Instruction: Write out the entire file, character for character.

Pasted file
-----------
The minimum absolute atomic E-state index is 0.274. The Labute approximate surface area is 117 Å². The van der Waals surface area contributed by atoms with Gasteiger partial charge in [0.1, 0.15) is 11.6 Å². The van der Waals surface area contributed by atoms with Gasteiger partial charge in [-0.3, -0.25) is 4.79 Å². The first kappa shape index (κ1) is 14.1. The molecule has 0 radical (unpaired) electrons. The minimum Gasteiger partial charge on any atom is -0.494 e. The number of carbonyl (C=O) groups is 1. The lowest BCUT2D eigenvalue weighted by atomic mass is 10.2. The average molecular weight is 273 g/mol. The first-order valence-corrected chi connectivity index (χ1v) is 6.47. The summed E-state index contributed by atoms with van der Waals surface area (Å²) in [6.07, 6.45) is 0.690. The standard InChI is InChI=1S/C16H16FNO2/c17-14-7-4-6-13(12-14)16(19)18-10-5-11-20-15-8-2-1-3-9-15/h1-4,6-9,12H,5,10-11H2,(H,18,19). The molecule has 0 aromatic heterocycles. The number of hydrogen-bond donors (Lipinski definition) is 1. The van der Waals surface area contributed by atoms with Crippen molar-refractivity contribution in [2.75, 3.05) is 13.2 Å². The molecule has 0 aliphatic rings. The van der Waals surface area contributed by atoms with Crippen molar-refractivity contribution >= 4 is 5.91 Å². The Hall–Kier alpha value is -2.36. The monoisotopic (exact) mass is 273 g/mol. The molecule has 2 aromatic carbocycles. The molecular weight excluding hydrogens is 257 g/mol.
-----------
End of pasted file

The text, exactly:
The minimum absolute atomic E-state index is 0.274. The Labute approximate surface area is 117 Å². The van der Waals surface area contributed by atoms with Gasteiger partial charge in [0.1, 0.15) is 11.6 Å². The van der Waals surface area contributed by atoms with Gasteiger partial charge in [-0.3, -0.25) is 4.79 Å². The first kappa shape index (κ1) is 14.1. The molecule has 0 radical (unpaired) electrons. The minimum Gasteiger partial charge on any atom is -0.494 e. The number of carbonyl (C=O) groups is 1. The lowest BCUT2D eigenvalue weighted by atomic mass is 10.2. The average molecular weight is 273 g/mol. The first-order valence-corrected chi connectivity index (χ1v) is 6.47. The summed E-state index contributed by atoms with van der Waals surface area (Å²) in [6.07, 6.45) is 0.690. The standard InChI is InChI=1S/C16H16FNO2/c17-14-7-4-6-13(12-14)16(19)18-10-5-11-20-15-8-2-1-3-9-15/h1-4,6-9,12H,5,10-11H2,(H,18,19). The molecule has 0 aromatic heterocycles. The number of hydrogen-bond donors (Lipinski definition) is 1. The van der Waals surface area contributed by atoms with Crippen molar-refractivity contribution in [2.75, 3.05) is 13.2 Å². The molecule has 0 aliphatic rings. The van der Waals surface area contributed by atoms with Crippen molar-refractivity contribution >= 4 is 5.91 Å². The Hall–Kier alpha value is -2.36. The monoisotopic (exact) mass is 273 g/mol. The molecule has 2 aromatic carbocycles. The molecular weight excluding hydrogens is 257 g/mol.